Clark Strand, a former senior editor at Tricycle: The Buddhist Review, found himself often up at night, thinking, walking, contemplating, meditating, praying. Ever since childhood in Alabama, throughout his intensive studies of Zen Buddhism as a younger man, and even now when he might be eligible for Social Security, Strand wakes up and walks at night. So he wrote a book about the experience and also about why the experience might be something readers would want to try themselves.

We of course all need proper sleep. Strand isn’t advocating poor health maintenance. But there is something to be said for what the author, by book's end, refers to as “The Gospel According to the Dark” — divine darkness as the ultimate teacher.

Strand understands why many people might find this unappealing: “In the darkness there are no distractions from the worries of ordinary life. In the light we can organize them, or compartmentalize them, or hide them where we won’t see them — as if shoving them into the dark…. Inside the dark we are unprotected, and our troubles always come close.” But be careful, because in those sentences he is also articulating why walking in the dark might be important to do.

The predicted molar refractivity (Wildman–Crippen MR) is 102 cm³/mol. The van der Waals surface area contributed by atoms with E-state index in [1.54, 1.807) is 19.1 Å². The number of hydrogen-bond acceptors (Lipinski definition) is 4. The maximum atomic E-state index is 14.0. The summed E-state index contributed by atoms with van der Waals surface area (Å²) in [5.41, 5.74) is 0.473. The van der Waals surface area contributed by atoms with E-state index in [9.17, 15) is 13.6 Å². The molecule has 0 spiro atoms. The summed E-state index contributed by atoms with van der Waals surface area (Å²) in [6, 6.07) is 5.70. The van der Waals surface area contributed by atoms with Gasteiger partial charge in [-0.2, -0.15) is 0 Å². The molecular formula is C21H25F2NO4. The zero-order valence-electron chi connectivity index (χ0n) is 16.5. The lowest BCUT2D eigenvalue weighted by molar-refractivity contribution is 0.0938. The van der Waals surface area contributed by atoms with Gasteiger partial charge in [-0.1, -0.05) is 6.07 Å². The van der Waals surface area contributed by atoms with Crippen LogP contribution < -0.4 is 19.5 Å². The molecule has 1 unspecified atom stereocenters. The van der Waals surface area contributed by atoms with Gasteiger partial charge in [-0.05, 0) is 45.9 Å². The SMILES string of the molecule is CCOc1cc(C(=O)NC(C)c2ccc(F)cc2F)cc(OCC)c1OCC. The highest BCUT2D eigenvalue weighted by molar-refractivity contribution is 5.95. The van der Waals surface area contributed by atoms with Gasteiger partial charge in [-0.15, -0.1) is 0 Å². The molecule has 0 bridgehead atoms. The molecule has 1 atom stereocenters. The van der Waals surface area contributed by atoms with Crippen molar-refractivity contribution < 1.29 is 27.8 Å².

He examines in close detail images and icons of darkness in spiritual traditions, including the Black Madonna of Christianity, the goddess Kali in Hinduism, and the teachings of Nachman of Breslov, the great Jewish Hasidic rabbi; as well as classic religious texts such as the Buddhist Lotus Sutra and the Christian eucharistic rite.

The imaginative “Gospel According to the Dark” comprises the book’s final chapter and includes teachings such as these:

“Every lamp is an altar to the mind. Do not be deceived. Where once you spoke to Me and found solace in My body, now you find solace in yourselves.”